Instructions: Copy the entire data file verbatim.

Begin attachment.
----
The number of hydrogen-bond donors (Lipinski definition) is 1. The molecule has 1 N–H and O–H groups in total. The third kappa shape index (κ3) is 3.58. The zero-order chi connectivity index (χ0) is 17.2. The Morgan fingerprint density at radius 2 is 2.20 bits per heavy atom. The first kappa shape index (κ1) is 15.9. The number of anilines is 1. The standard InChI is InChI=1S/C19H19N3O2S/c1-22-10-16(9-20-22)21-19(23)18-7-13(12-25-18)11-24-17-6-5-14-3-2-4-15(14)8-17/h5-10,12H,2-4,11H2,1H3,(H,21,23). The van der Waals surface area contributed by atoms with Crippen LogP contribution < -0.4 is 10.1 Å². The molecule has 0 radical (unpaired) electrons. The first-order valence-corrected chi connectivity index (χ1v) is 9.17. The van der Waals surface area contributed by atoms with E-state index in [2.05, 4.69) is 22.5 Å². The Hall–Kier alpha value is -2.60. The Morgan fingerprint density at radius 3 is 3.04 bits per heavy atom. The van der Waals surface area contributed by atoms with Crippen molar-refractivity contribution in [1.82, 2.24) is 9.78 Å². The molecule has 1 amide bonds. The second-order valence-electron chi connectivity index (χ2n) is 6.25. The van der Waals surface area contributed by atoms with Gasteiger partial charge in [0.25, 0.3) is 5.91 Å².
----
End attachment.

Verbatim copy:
The number of hydrogen-bond donors (Lipinski definition) is 1. The molecule has 1 N–H and O–H groups in total. The third kappa shape index (κ3) is 3.58. The zero-order chi connectivity index (χ0) is 17.2. The Morgan fingerprint density at radius 2 is 2.20 bits per heavy atom. The first kappa shape index (κ1) is 15.9. The number of anilines is 1. The standard InChI is InChI=1S/C19H19N3O2S/c1-22-10-16(9-20-22)21-19(23)18-7-13(12-25-18)11-24-17-6-5-14-3-2-4-15(14)8-17/h5-10,12H,2-4,11H2,1H3,(H,21,23). The van der Waals surface area contributed by atoms with Crippen LogP contribution < -0.4 is 10.1 Å². The molecule has 0 radical (unpaired) electrons. The first-order valence-corrected chi connectivity index (χ1v) is 9.17. The van der Waals surface area contributed by atoms with E-state index in [2.05, 4.69) is 22.5 Å². The Hall–Kier alpha value is -2.60. The Morgan fingerprint density at radius 3 is 3.04 bits per heavy atom. The van der Waals surface area contributed by atoms with Crippen molar-refractivity contribution in [1.82, 2.24) is 9.78 Å². The molecule has 1 amide bonds. The second-order valence-electron chi connectivity index (χ2n) is 6.25. The van der Waals surface area contributed by atoms with Gasteiger partial charge in [0.25, 0.3) is 5.91 Å².